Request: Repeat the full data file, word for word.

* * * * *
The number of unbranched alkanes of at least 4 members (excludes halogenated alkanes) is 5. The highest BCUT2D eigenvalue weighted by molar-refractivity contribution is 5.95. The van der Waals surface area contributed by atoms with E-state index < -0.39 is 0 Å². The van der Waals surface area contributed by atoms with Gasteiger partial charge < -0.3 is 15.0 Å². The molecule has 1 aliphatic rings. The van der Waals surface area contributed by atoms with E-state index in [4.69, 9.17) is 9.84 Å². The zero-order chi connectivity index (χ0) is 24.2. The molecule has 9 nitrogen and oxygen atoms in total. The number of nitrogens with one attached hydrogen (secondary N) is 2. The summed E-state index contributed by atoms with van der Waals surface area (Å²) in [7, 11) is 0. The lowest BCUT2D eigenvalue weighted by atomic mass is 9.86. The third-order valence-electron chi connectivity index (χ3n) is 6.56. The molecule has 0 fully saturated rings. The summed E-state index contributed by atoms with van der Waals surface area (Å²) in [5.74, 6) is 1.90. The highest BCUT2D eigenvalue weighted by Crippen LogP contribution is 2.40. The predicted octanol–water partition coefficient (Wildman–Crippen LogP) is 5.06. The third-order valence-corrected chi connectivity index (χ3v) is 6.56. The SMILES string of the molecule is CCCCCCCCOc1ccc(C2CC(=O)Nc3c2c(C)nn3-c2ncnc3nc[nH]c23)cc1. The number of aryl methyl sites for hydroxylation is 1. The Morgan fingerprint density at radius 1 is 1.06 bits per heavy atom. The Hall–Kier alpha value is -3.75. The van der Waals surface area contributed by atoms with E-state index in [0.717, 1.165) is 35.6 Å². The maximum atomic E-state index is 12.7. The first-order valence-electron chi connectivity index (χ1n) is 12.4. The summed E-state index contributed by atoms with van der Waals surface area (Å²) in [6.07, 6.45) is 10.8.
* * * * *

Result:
The number of unbranched alkanes of at least 4 members (excludes halogenated alkanes) is 5. The highest BCUT2D eigenvalue weighted by molar-refractivity contribution is 5.95. The van der Waals surface area contributed by atoms with E-state index < -0.39 is 0 Å². The van der Waals surface area contributed by atoms with Gasteiger partial charge < -0.3 is 15.0 Å². The molecule has 1 aliphatic rings. The van der Waals surface area contributed by atoms with E-state index in [4.69, 9.17) is 9.84 Å². The zero-order chi connectivity index (χ0) is 24.2. The molecule has 9 nitrogen and oxygen atoms in total. The number of nitrogens with one attached hydrogen (secondary N) is 2. The summed E-state index contributed by atoms with van der Waals surface area (Å²) in [7, 11) is 0. The lowest BCUT2D eigenvalue weighted by atomic mass is 9.86. The third-order valence-electron chi connectivity index (χ3n) is 6.56. The molecule has 0 fully saturated rings. The summed E-state index contributed by atoms with van der Waals surface area (Å²) in [5.74, 6) is 1.90. The highest BCUT2D eigenvalue weighted by Crippen LogP contribution is 2.40. The predicted octanol–water partition coefficient (Wildman–Crippen LogP) is 5.06. The third-order valence-corrected chi connectivity index (χ3v) is 6.56. The SMILES string of the molecule is CCCCCCCCOc1ccc(C2CC(=O)Nc3c2c(C)nn3-c2ncnc3nc[nH]c23)cc1. The number of aryl methyl sites for hydroxylation is 1. The Morgan fingerprint density at radius 1 is 1.06 bits per heavy atom. The Hall–Kier alpha value is -3.75. The van der Waals surface area contributed by atoms with E-state index in [0.717, 1.165) is 35.6 Å². The maximum atomic E-state index is 12.7. The first-order valence-electron chi connectivity index (χ1n) is 12.4. The summed E-state index contributed by atoms with van der Waals surface area (Å²) in [6.07, 6.45) is 10.8.